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  • Combined or separate checking

    Just for fun, wanted to see what peoples' opinions are.

    My wife and I do a combined checking and combined credit card (CSR to rack up points).  I find that it helps to keep each other accountable to purchases (I am big on needs vs wants and not buying junk, I am a minimalist).  I know some of my friends do separate side pots with a combined account for shared expenses (mortgage, groceries).  I wonder if this leads to more spending though.

  • #2
    I actually feel fairly strongly that married people should have basically totally combined finances. I guess in a special situation like if one person had generational wealth maybe you could talk me out of it.

    At most maybe have an account for each for spending w/o discussing w/ spouse but that should not be primary checking. My wife and I do this but it is with a truly trivial amount of money (total <1% of AGI between the 2 accounts). It's basically for saving for the few purchases that really cause the other to raise an eyebrow.

    Maybe someone can convince me otherwise but you're sharing a home, a bed, kids, etc. Just seems odd to keep money divided.

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    • #3
      We are in the "one big pot camp".  it's just easier IMO

      The only thing separate is my husband has a separate checking account and CC for his LLC. only LLC expenses for that account. (as well as payments to him go in there)....but i actually pay all the bills using the account and then transfer salary money to our joint account.

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      • #4
        Combined.

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        • #5
          combined, as separation would lead to inevitable "this item for the HH isn't something I think we need to want so you need to buy it if you want it." those would be endless arguments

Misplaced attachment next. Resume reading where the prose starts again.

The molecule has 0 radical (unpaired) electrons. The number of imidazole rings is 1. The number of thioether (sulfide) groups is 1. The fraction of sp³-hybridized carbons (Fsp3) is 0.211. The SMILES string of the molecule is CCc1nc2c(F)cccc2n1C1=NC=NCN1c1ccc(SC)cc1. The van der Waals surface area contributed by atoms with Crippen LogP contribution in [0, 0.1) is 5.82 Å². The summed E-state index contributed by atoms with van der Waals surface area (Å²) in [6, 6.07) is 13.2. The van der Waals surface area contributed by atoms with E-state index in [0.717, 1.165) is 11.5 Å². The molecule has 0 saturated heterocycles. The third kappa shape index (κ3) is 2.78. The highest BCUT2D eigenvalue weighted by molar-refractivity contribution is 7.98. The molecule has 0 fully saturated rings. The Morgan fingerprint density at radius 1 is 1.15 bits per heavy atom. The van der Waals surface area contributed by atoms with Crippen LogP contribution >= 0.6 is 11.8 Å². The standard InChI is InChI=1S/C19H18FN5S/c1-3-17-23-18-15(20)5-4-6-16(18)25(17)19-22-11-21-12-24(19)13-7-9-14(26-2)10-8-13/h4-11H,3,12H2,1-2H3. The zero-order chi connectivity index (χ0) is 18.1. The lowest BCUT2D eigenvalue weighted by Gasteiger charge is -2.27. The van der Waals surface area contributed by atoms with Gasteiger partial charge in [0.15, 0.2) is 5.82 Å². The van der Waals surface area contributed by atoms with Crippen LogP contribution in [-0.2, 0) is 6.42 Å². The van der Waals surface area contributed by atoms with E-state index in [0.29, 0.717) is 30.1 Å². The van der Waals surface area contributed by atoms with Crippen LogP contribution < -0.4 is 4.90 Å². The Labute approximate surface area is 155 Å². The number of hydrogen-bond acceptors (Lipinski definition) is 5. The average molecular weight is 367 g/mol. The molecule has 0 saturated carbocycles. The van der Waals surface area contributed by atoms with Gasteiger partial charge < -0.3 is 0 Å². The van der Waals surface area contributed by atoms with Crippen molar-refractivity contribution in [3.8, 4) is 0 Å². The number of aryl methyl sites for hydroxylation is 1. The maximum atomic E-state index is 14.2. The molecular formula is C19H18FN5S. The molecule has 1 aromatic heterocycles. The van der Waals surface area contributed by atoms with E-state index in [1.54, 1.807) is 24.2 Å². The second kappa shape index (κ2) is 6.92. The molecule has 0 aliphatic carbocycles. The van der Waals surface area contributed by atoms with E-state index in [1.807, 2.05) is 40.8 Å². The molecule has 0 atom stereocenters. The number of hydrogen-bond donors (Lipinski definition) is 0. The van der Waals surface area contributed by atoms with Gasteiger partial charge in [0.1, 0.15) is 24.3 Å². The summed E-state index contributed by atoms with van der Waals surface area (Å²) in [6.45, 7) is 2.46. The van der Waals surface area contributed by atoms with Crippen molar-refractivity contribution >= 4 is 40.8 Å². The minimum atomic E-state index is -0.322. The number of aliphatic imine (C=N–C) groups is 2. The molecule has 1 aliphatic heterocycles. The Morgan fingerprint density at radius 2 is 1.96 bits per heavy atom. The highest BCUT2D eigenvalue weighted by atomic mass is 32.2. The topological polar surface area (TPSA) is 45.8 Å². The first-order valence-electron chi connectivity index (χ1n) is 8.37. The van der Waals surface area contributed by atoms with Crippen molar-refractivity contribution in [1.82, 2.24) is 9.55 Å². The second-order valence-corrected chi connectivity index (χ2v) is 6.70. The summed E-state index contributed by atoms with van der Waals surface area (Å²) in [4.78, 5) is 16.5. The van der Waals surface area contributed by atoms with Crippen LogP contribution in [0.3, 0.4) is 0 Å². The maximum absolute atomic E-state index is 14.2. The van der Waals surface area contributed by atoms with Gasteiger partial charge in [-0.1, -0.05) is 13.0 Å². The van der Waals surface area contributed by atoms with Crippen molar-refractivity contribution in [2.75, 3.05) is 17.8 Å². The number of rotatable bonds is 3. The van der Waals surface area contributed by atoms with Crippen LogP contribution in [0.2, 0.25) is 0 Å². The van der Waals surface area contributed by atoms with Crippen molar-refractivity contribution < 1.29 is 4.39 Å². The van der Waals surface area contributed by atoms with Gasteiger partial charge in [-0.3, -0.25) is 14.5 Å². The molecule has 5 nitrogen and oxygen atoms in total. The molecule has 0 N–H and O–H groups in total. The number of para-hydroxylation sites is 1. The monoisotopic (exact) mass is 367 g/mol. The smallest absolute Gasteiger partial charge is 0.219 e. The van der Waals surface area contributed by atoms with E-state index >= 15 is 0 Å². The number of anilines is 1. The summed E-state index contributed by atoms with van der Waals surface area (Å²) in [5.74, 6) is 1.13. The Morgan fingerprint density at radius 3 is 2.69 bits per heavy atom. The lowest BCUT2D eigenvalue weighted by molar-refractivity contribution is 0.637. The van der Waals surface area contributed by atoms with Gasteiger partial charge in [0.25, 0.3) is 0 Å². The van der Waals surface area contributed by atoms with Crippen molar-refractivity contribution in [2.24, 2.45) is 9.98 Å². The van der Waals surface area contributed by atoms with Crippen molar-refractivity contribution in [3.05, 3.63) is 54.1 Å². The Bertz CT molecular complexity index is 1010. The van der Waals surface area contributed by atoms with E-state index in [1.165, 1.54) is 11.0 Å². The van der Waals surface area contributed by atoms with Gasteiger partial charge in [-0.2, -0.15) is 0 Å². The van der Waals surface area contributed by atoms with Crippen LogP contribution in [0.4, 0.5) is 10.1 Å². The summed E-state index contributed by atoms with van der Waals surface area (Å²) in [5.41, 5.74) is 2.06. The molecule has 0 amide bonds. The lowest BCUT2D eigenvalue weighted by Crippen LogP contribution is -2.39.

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          • #6
            Separate-

            Way easier for us.

            We sat down and did budgeting for our incomes (which were essentially the same at the time) both agreed to maximize savings, pay our individual debt obligations, pay our proportional share of bills and have our discretionary income out of our checking /saving accounts. She has additional obligations with her parents that she needs to be able to transfer money easily through a previously linked bank account. It was close to 50/50 at the time.

            Got a pay increase and my wife went to locums because of our baby and we readjusted our expenditures, now I pay essentially all of the bills, she covers her student loans and discretionary. She gets to buy her $10 organic, artisan, fair trade, ethically sourced, chocolate and I get to buy my $12 extra hoppy, limited release, small batch microbrew without the other criticism, (judement sure but no criticism, lol).

            Takes trust in a relationship but we review bank statements and retirement accounts every few months to make sure we're on track. And we're about the only ones that do it this way.

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            • #7
              Combined.
              She has her own CC but it's paid from the same pot.

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              • #8
                Basically separate for over 2 decades with not one squabble about who spent what. With two homes we each cover the expenses of the place we spend the most time in, split car insurance and handle our own savings. Vacations are paid for by the person who wants to go to that locale. Fortunately we are aligned with our financial philosophy, have no kids or family members with their hands out.

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                • #9
                  joint checking for both of our pay checks for sure... but do have separate checking accounts that have 500 dollars per paycheck going into each accounts for our own discretionary spending without too much scrutiny by the other ....  we still can see what the other is spending in these accounts but we dont get to question it...

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                  • #10